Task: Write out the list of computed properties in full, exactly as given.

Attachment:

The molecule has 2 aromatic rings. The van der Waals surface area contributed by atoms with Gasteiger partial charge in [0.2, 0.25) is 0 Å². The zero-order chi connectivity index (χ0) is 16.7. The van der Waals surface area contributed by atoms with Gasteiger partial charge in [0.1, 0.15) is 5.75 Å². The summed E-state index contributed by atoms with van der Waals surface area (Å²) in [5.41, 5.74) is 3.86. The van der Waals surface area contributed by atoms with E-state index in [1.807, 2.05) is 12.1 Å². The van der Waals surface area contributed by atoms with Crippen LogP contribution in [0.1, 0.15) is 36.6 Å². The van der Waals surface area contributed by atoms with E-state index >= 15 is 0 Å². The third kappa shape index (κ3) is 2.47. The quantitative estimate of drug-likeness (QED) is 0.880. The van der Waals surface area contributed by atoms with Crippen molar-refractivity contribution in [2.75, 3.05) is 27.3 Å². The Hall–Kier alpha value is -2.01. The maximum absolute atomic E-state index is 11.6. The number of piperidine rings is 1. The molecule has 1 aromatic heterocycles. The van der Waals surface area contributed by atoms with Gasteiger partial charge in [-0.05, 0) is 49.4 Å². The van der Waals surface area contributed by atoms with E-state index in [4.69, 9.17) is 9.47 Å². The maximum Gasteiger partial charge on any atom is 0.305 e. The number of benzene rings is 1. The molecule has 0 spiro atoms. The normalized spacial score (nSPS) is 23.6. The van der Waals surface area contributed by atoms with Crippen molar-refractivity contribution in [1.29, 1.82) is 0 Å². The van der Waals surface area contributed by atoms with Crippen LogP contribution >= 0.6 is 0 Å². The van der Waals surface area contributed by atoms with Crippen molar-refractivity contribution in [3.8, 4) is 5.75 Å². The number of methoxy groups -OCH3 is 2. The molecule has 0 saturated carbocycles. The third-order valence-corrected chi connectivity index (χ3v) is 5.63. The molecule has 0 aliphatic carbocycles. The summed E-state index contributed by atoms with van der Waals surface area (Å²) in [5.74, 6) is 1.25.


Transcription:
The molecule has 2 aromatic rings. The van der Waals surface area contributed by atoms with Gasteiger partial charge in [0.2, 0.25) is 0 Å². The zero-order chi connectivity index (χ0) is 16.7. The van der Waals surface area contributed by atoms with Gasteiger partial charge in [0.1, 0.15) is 5.75 Å². The summed E-state index contributed by atoms with van der Waals surface area (Å²) in [5.41, 5.74) is 3.86. The van der Waals surface area contributed by atoms with E-state index in [1.807, 2.05) is 12.1 Å². The van der Waals surface area contributed by atoms with Crippen LogP contribution in [0.1, 0.15) is 36.6 Å². The van der Waals surface area contributed by atoms with E-state index >= 15 is 0 Å². The third kappa shape index (κ3) is 2.47. The quantitative estimate of drug-likeness (QED) is 0.880. The van der Waals surface area contributed by atoms with Crippen molar-refractivity contribution in [2.75, 3.05) is 27.3 Å². The Hall–Kier alpha value is -2.01. The maximum absolute atomic E-state index is 11.6. The number of piperidine rings is 1. The molecule has 1 aromatic heterocycles. The van der Waals surface area contributed by atoms with Gasteiger partial charge in [-0.05, 0) is 49.4 Å². The van der Waals surface area contributed by atoms with E-state index in [4.69, 9.17) is 9.47 Å². The maximum Gasteiger partial charge on any atom is 0.305 e. The number of benzene rings is 1. The molecule has 0 spiro atoms. The normalized spacial score (nSPS) is 23.6. The van der Waals surface area contributed by atoms with Crippen molar-refractivity contribution in [1.29, 1.82) is 0 Å². The van der Waals surface area contributed by atoms with Crippen LogP contribution >= 0.6 is 0 Å². The van der Waals surface area contributed by atoms with Crippen molar-refractivity contribution in [3.8, 4) is 5.75 Å². The number of methoxy groups -OCH3 is 2. The molecule has 0 saturated carbocycles. The third-order valence-corrected chi connectivity index (χ3v) is 5.63. The molecule has 0 aliphatic carbocycles. The summed E-state index contributed by atoms with van der Waals surface area (Å²) in [5.74, 6) is 1.25.